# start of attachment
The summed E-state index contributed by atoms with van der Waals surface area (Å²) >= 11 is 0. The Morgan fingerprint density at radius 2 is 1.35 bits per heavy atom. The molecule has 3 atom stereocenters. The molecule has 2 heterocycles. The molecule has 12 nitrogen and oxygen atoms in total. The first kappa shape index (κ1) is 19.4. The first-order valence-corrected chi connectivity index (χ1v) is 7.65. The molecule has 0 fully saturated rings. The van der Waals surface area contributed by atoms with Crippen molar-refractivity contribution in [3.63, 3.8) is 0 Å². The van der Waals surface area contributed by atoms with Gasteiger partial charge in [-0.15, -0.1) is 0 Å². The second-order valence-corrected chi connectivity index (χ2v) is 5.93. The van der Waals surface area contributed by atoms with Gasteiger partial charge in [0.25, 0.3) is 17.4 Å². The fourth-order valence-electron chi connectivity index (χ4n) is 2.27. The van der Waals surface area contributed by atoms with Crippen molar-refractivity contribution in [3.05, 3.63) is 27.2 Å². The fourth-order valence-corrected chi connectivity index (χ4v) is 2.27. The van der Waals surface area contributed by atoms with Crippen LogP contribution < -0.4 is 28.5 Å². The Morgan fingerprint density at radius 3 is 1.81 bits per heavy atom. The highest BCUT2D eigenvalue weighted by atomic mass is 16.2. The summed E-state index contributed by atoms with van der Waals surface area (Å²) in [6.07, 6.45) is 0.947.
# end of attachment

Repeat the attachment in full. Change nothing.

The summed E-state index contributed by atoms with van der Waals surface area (Å²) >= 11 is 0. The Morgan fingerprint density at radius 2 is 1.35 bits per heavy atom. The molecule has 3 atom stereocenters. The molecule has 2 heterocycles. The molecule has 12 nitrogen and oxygen atoms in total. The first kappa shape index (κ1) is 19.4. The first-order valence-corrected chi connectivity index (χ1v) is 7.65. The molecule has 0 fully saturated rings. The van der Waals surface area contributed by atoms with Crippen molar-refractivity contribution in [3.63, 3.8) is 0 Å². The van der Waals surface area contributed by atoms with Gasteiger partial charge in [-0.15, -0.1) is 0 Å². The second-order valence-corrected chi connectivity index (χ2v) is 5.93. The van der Waals surface area contributed by atoms with Gasteiger partial charge in [0.25, 0.3) is 17.4 Å². The fourth-order valence-electron chi connectivity index (χ4n) is 2.27. The van der Waals surface area contributed by atoms with Crippen molar-refractivity contribution in [3.05, 3.63) is 27.2 Å². The fourth-order valence-corrected chi connectivity index (χ4v) is 2.27. The van der Waals surface area contributed by atoms with Crippen LogP contribution < -0.4 is 28.5 Å². The Morgan fingerprint density at radius 3 is 1.81 bits per heavy atom. The highest BCUT2D eigenvalue weighted by atomic mass is 16.2. The summed E-state index contributed by atoms with van der Waals surface area (Å²) in [6.07, 6.45) is 0.947.